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Tykerb, Femara Drug Combination Delays Breast Cancer

Posted by Chrissie Cole
Thursday, December 11, 2008 10:36 PM EST
Category: Major Medical
Tags: FDA and Prescription Drugs, Women's Health, GlaxoSmithKline, Novartis, Tykerb, Femara, Breast Cancer

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IMAGE SOURCE:© Wikimedia Commons / Femara (letrozole) / author: Fvasconcellos

A Phase III study showed that a combination of Novartis’s drug Femara and GlaxoSmithKline’s drug Tykerb can significantly delay progression of breast cancer in some patients, said researchers on Thursday.

Encouraging doctors to use Femara, chemically known as letrozole with Tykerb, or lapatinib, means millions of dollars in potential extra sales for Glaxo, but it will depend largely on how many patients benefit.

A study involving 1,286 patients found a sub-set of women with aggressive HER2-positive metastatic breast cancer – tumors that overproduce a protein known as HER2 – gained considerably when taking both drugs together.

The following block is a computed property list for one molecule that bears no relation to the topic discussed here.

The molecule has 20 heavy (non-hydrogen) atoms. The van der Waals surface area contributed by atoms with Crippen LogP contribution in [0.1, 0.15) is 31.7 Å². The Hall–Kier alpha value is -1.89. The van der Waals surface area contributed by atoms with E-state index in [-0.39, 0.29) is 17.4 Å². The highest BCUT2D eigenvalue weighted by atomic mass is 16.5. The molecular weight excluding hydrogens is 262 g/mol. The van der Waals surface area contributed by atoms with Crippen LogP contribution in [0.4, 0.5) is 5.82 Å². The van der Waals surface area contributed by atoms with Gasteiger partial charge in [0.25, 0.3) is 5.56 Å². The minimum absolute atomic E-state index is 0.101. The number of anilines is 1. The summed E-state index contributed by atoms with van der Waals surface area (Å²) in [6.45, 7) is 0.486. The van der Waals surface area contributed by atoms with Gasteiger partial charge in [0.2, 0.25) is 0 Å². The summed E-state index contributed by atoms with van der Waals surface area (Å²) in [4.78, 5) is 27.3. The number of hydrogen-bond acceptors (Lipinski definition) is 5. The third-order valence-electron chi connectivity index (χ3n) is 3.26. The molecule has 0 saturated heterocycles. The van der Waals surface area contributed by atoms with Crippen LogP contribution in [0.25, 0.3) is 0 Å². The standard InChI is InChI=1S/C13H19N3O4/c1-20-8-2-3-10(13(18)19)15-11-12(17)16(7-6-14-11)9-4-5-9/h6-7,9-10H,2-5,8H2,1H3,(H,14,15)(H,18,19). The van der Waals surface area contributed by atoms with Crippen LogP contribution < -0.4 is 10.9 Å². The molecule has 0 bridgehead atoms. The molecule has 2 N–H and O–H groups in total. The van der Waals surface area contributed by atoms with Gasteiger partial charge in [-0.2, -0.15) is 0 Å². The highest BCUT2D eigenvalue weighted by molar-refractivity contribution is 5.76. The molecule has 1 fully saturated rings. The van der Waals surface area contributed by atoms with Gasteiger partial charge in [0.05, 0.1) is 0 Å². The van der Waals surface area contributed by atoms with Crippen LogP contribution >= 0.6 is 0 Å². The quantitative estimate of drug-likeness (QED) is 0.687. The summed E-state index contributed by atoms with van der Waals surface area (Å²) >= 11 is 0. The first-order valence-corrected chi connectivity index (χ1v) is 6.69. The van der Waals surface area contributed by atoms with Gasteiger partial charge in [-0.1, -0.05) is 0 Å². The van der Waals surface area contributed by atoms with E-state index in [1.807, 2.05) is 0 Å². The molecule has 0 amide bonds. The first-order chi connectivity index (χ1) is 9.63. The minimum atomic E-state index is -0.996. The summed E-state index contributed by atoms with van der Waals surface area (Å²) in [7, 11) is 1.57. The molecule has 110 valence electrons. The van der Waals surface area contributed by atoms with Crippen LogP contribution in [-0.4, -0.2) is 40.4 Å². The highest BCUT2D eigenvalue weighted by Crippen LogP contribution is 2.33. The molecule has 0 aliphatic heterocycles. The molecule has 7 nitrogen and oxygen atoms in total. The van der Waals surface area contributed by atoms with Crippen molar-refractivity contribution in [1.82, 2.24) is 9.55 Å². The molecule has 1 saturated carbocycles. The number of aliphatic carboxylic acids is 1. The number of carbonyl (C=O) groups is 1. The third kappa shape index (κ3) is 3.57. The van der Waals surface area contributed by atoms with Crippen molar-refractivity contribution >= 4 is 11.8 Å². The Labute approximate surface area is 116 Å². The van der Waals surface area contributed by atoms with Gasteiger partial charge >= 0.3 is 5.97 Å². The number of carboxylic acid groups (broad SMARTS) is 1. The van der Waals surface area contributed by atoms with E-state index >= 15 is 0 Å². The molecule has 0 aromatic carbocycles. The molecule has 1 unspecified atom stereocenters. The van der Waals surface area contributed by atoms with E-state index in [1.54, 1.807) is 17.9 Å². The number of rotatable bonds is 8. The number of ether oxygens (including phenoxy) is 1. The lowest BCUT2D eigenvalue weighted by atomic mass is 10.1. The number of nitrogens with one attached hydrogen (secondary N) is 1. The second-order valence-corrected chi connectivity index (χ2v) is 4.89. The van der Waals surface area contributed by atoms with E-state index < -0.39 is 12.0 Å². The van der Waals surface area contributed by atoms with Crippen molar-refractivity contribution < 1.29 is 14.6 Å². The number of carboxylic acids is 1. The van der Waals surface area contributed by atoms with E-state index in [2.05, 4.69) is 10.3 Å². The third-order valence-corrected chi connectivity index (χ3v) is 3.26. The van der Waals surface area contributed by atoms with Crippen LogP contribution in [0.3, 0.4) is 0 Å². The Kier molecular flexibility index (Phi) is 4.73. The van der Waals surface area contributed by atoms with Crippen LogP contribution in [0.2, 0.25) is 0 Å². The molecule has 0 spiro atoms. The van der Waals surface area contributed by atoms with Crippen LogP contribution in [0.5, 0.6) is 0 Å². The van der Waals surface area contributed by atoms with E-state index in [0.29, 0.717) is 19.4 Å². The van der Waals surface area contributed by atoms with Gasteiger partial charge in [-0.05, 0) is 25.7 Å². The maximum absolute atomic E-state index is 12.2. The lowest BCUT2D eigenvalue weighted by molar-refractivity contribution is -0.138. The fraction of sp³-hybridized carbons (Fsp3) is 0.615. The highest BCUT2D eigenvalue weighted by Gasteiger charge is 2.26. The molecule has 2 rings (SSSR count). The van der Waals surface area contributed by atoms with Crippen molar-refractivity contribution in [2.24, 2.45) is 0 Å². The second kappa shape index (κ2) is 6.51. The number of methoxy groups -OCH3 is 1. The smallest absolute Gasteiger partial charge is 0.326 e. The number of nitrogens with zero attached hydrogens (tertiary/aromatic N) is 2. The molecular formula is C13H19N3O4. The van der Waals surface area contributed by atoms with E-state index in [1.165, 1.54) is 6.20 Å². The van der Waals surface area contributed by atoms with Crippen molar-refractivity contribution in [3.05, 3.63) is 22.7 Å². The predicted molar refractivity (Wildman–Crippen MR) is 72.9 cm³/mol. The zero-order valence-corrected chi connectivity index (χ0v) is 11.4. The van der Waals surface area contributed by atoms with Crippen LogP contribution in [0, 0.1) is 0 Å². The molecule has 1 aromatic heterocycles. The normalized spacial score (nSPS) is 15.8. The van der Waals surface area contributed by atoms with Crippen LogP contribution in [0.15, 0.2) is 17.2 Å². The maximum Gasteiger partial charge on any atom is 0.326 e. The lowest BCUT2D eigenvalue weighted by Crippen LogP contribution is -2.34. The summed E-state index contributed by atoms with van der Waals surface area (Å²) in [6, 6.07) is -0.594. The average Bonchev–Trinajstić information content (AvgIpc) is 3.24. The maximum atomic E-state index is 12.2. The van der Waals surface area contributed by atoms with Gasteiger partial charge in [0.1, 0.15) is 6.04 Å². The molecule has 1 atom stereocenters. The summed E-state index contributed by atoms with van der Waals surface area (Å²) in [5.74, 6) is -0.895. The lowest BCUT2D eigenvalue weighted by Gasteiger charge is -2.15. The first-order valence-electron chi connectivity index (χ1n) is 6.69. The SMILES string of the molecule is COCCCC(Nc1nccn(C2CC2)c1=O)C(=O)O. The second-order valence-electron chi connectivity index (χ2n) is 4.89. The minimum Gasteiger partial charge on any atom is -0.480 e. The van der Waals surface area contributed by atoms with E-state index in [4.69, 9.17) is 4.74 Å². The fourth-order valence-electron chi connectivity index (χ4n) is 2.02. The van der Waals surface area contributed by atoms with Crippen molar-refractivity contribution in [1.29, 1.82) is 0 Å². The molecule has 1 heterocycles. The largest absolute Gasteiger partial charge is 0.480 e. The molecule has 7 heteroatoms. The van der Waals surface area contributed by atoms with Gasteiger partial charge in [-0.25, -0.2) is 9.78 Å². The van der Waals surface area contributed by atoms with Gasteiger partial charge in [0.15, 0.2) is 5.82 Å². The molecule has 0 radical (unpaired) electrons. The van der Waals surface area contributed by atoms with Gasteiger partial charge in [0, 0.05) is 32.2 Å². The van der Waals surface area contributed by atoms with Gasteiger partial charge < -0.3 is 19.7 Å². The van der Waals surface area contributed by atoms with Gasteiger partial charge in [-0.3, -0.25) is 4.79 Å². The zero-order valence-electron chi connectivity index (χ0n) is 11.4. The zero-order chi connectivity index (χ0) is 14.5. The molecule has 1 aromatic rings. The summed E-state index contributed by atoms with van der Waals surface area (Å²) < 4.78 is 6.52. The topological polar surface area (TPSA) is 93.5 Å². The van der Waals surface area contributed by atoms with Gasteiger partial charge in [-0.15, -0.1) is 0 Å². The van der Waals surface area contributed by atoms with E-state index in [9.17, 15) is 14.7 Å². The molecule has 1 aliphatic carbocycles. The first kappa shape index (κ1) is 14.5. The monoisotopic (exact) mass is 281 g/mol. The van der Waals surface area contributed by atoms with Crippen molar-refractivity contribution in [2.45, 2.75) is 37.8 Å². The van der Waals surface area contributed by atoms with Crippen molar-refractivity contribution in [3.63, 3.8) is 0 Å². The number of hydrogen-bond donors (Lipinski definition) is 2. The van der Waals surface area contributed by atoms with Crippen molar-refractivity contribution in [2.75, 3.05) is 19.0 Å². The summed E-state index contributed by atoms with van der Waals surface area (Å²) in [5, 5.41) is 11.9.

On average, 219 patients given both drugs went 8.2 months before their disease progressed, while patients taking Femara alone had a median progression-free survival (PFS) of about 3 months.

Tykerb is a new drug targeting the protein HER2 and a protein called EFGR, while Femara is a well known hormone-based drug for women with hormone receptor-positive cancer.

When the drug combination was given to patients regardless of HER2 status, the benefitw were minimal, with PFS extended by a month to a median 11.9 months.

The clinical results were promising for women with hormone receptor – and HER2-positive tumors. Glaxo presented the findings at the San Antonio Breast Cancer Symposium in Texas this week.

“In the near future, we plan to present the findings to regulators,” said Paolo Paoletti, senior vice president of oncology research and development at GSK.

It is unclear whether there is adequate evidence to persuade oncologists to use both drugs across a wider group, regardless of HER2 status.

In 2007, Tykerb was approved in the U.S. for use with Roche’s Xeloda to treat advanced, metastatic breast cancer.

In another recent study, researchers found a new experimental technique called molecular breast imaging (also referred to as MBI) was three times more effective than traditional mammography at detecting breast cancer tumors in women who have dense breast tissue, researchers said. #


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